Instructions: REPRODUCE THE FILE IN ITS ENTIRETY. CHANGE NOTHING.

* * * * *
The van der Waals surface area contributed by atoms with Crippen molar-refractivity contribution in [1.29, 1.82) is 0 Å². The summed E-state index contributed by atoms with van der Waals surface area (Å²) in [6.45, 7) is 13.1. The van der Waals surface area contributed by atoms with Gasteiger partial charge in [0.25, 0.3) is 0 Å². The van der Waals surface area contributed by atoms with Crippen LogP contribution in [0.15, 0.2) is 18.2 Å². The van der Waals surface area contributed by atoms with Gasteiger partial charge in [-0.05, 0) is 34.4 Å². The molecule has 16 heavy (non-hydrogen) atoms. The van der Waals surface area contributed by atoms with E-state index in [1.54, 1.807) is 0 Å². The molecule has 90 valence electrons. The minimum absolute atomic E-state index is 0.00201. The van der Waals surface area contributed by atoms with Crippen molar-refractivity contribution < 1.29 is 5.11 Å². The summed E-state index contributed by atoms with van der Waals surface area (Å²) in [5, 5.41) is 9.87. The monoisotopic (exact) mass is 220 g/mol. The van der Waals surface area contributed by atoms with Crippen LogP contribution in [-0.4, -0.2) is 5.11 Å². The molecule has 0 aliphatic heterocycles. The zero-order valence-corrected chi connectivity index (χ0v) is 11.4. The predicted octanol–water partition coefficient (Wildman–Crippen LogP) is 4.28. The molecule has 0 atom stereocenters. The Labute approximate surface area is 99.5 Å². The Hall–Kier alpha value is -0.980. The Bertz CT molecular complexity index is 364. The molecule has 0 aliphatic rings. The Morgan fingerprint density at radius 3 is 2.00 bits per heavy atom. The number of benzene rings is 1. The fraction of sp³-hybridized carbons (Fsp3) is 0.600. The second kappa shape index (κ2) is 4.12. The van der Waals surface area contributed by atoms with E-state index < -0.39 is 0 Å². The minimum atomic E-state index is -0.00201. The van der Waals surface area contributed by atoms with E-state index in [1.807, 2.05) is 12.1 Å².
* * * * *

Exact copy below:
The van der Waals surface area contributed by atoms with Crippen molar-refractivity contribution in [1.29, 1.82) is 0 Å². The summed E-state index contributed by atoms with van der Waals surface area (Å²) in [6.45, 7) is 13.1. The van der Waals surface area contributed by atoms with Gasteiger partial charge in [0.25, 0.3) is 0 Å². The van der Waals surface area contributed by atoms with Crippen LogP contribution in [0.15, 0.2) is 18.2 Å². The van der Waals surface area contributed by atoms with Gasteiger partial charge in [-0.05, 0) is 34.4 Å². The molecule has 16 heavy (non-hydrogen) atoms. The van der Waals surface area contributed by atoms with E-state index in [1.54, 1.807) is 0 Å². The molecule has 90 valence electrons. The minimum absolute atomic E-state index is 0.00201. The van der Waals surface area contributed by atoms with Crippen molar-refractivity contribution < 1.29 is 5.11 Å². The summed E-state index contributed by atoms with van der Waals surface area (Å²) in [5, 5.41) is 9.87. The monoisotopic (exact) mass is 220 g/mol. The van der Waals surface area contributed by atoms with Crippen LogP contribution in [-0.4, -0.2) is 5.11 Å². The molecule has 0 aliphatic heterocycles. The zero-order valence-corrected chi connectivity index (χ0v) is 11.4. The predicted octanol–water partition coefficient (Wildman–Crippen LogP) is 4.28. The molecule has 0 atom stereocenters. The Labute approximate surface area is 99.5 Å². The Hall–Kier alpha value is -0.980. The Bertz CT molecular complexity index is 364. The molecule has 0 aliphatic rings. The Morgan fingerprint density at radius 3 is 2.00 bits per heavy atom. The number of benzene rings is 1. The fraction of sp³-hybridized carbons (Fsp3) is 0.600. The second kappa shape index (κ2) is 4.12. The van der Waals surface area contributed by atoms with E-state index < -0.39 is 0 Å². The minimum atomic E-state index is -0.00201. The van der Waals surface area contributed by atoms with E-state index in [1.807, 2.05) is 12.1 Å².